I expect a modest acceleration of global economic growth in 2014. World Gross Domestic Product (GDP) might advance 3.5%-4% this year, up from 3% in 2013. This improvement will be most noticeable among advanced economies. Four factors are behind this acceleration: (1) moderate energy prices, as the shale oil and gas boom expand supply and China’s slowdown holds back demand; (2) a reduction in the pace of fiscal consolidation; (3) supportive monetary policy; and (4) waning of the deleveraging process in the private sector.
By region, the eurozone will probably consolidate its expansion, coming out of the 2012-2013 recession, but I do not expect annualized GDP gains to exceed 2%. Japan’s growth could be more volatile than the eurozone’s, but still strong overall in 2014. GDP should register a solid advance in the first quarter and lower gains thereafter, as the consumption tax is raised in April. Finally, in the U.S. I expect output to grow at 2.5%-3%, up from the 2% pace of 2013. I expect consumer spending to be the main driver of growth, as housing and equity prices reach new highs, and in spite of modest job creation.
The cyclical upswing in advanced economies will be in any case quite moderate, as it stands against a long-term context of lower growth. Slow productivity gains and stagnating populations continue to reduce the growth rate of potential GDP.
Inflation will probably remain low, allowing for a continuation of ultra-loose monetary policy in all four major currencies. There is scope for further stimulus by the European Central Bank and the Bank of Japan, while the Federal Reserve is likely to gradually reduce the pace of asset purchases. Barring any negative surprises, the Fed’s quantitative easing program will probably be terminated in 2015, whereas short-term interest rates will continue to be pegged near zero for at least six months beyond that.
The outlook for emerging market (EM) economies in 2014 is more challenging and heterogeneous. A handful of countries with large current account deficits and high external debt are vulnerable to capital outflows. Turkey tops my list of risky markets. Whenever turbulence rises in one of those markets this year, most EM’s will experience swings in exchange rates and equity prices, as negative sentiment (unfairly) engulfs most countries. The actual reduction of the Fed’s asset purchases might be less disruptive than the taper talk of mid-2013, which triggered a sell-off of EM assets. I believe that the gradual and predictable tapering will allow for a smooth adjustment of asset prices.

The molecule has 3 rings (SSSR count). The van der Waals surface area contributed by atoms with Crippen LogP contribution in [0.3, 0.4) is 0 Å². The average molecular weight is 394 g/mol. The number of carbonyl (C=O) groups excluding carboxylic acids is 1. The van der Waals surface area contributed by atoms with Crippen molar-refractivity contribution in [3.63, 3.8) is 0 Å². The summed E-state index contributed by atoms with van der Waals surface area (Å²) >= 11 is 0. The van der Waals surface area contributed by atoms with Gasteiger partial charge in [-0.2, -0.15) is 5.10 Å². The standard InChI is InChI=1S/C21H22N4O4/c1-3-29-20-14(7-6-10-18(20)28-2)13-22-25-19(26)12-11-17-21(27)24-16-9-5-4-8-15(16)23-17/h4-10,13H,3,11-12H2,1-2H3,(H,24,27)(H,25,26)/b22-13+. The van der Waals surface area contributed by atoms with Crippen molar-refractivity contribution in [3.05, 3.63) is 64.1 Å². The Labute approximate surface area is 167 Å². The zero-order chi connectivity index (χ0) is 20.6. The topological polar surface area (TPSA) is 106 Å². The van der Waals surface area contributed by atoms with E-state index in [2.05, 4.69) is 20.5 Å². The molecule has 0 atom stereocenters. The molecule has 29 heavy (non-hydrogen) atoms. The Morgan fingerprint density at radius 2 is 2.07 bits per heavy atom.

China is a big concern, due to its large size and the gravity of its imbalances. Bad debt, rampant speculation and the unregulated shadow financial system could precipitate a financial crisis. Alternatively, Chinese authorities might be able to reign in credit growth and engineer a gradual reduction of investment growth. I certainly hope for the second outcome. But one thing I have little doubt about is, as China deleverages one way or another, GDP growth over the next five years will be substantially lower than the consensus forecast.
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Francisco Torralba, Ph.D., CFA, is an economist with Ibbotson Associates.
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